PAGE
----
cities and economic development

nilanka/Adobe Stock Nuttapong punna/Adobe Stock (Licensed)

‘We need about 10,000 workers a year’: This is how cities are trying to get workers to stay

'We can't just rely on organic growth.'


Braden Bjella


Posted on Mar 10, 2024   Updated on Mar 10, 2024, 4:13 pm CDT

At the beginning of the pandemic, many workers started doing their jobs remotely—an opportunity they used to move out from cities into suburban or rural areas.

Many internet users have posted about their required returns to the office. However, this has posed problems for those out of range of their office’s city bases.

Now that trend is reversing, but cities have a problem: how do they convince workers to come to their city specifically? More importantly, how do they ensure that these new and returning workers not only have jobs, but careers that will keep them present and sustained in the long term?

On March 10, Austin, Texas Mayor Kirk Watson; San Antonio, Texas Mayor Ron Nirenberg; and Kansas City, Missouri Mayor Quinton Lucas convened for a panel at SXSW led by Laura Huffman of CivicSol. Through their conversation, they discussed the various efforts their cities have used to enhance the experience for local workers, ranging from strategic investment to innovative development practices.

First, all mayors stressed that, while populations in cities are growing, efforts must still be made to get even more workers into their cities.

“We need about 10,000 workers a year,” Mayor Watson said regarding current infrastructure projects and his Austin Infrastructure Academy. “We can’t rely upon just organic growth.”

Some of this may come from bringing people into the cities. However, another beneficial focus is elevating those who are already in the city. For example, Mayor Nirenberg cited his own work creating and highlighting education and training programs to make current city residents better suited to this new work, as well as implementing job placement programs for those who have completed such programs.

“You want to train [workers] to the highest standard,” Mayor Watson echoed, later adding the importance of payment during this training.

A major element of these discussions is trying to ease city living for workers. This includes high wages, along with efforts like those proposed and implemented by Mayor Lucas, including fare-free public transit, resurfacing of streets, and looking into issues like childcare for workers. On that topic, Mayor Watson said that affordability and housing are instrumental in making ideal situations for new and current workers.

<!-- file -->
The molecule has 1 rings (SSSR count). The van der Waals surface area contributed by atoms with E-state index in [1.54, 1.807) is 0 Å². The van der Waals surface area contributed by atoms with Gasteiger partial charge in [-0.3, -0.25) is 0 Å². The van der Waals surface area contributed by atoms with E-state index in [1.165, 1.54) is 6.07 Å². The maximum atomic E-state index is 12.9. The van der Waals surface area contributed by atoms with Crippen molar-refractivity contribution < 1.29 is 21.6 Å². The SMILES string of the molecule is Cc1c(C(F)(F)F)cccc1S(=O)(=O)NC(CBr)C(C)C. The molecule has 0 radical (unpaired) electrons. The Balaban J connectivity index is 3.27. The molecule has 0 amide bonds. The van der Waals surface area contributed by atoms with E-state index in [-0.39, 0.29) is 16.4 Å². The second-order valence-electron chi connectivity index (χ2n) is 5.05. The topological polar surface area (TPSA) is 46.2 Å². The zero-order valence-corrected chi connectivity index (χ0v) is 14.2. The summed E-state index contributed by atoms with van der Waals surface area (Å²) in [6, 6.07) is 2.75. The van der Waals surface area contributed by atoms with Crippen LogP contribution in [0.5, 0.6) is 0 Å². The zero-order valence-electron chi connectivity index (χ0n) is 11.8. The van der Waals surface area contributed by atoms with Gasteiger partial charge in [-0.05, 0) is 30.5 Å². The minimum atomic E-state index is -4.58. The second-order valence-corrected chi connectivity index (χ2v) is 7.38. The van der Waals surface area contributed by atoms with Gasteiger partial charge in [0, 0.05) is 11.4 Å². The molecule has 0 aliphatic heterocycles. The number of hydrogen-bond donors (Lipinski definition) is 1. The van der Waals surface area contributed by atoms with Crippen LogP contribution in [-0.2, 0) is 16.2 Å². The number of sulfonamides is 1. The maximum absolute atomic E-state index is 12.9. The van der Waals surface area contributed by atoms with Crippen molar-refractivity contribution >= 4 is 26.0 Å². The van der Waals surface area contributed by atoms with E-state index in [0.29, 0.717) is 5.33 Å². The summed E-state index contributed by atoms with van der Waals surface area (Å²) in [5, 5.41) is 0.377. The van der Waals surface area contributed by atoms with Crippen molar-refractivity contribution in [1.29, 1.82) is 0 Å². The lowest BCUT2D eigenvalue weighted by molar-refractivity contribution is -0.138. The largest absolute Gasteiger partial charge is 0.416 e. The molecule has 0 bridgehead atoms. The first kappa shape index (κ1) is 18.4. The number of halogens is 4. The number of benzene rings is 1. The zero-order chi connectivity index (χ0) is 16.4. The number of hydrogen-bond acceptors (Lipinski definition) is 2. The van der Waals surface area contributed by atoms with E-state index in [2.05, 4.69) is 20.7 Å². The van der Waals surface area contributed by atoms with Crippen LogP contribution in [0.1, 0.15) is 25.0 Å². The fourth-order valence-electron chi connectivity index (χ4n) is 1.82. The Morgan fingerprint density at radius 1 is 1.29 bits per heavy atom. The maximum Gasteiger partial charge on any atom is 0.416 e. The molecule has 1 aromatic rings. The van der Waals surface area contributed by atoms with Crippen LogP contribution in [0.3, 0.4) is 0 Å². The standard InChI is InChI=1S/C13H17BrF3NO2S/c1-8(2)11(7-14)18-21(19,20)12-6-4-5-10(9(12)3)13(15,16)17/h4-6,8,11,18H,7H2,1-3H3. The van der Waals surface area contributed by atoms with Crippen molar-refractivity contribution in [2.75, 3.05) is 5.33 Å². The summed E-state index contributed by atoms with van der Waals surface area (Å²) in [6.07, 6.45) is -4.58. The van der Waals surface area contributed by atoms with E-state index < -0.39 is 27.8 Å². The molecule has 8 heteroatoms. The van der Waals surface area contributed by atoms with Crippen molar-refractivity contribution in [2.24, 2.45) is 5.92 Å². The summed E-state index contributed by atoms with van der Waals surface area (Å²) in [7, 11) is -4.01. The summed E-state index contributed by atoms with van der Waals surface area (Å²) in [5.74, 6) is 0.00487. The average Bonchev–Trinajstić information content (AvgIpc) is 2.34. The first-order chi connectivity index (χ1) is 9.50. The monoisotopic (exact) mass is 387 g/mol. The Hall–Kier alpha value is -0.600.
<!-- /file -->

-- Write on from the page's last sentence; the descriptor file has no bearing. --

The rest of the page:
“We have a large part of our population that can’t afford to live in our city and doesn’t believe the city has a focus on them,” Mayor Watson noted. “Austin is a place that has always been open, a place that has all sorts of folks with all sorts of opinions.”

And without housing, he continued, the fundamental character of the city risks being changed. 

These are not universal solutions, however. Mayor Lucas said that, as each city is different, an important first step is figuring out the needs of an individual community.

“Sit down with a lot of the stakeholders,” he stated. Once you’ve gathered them, he continued, the group can “talk about what we all want or think we can get out of this.”

“You’ve got to go where the people are,” agreed Mayor Nirenberg.

About these programs, Mayor Lucas explained, “Another part of doing the work is sharing the successes”—meaning that, if people do not know about these programs, it is less likely that they will utilize them.

Above all, the mayors all emphasized how complex this issue is.

”We’re building a program from scratch,” Mayor Nirenberg reminded viewers. “When people vote on an initiative…people want that impact immediately, but it takes a while to scale up.”

We crawl the web so you don’t have to.
Sign up for the Daily Dot newsletter to get the best and worst of the internet in your inbox every day.
Sign up now for free
Share this article
*First Published: Mar 10, 2024, 4:30 pm CDT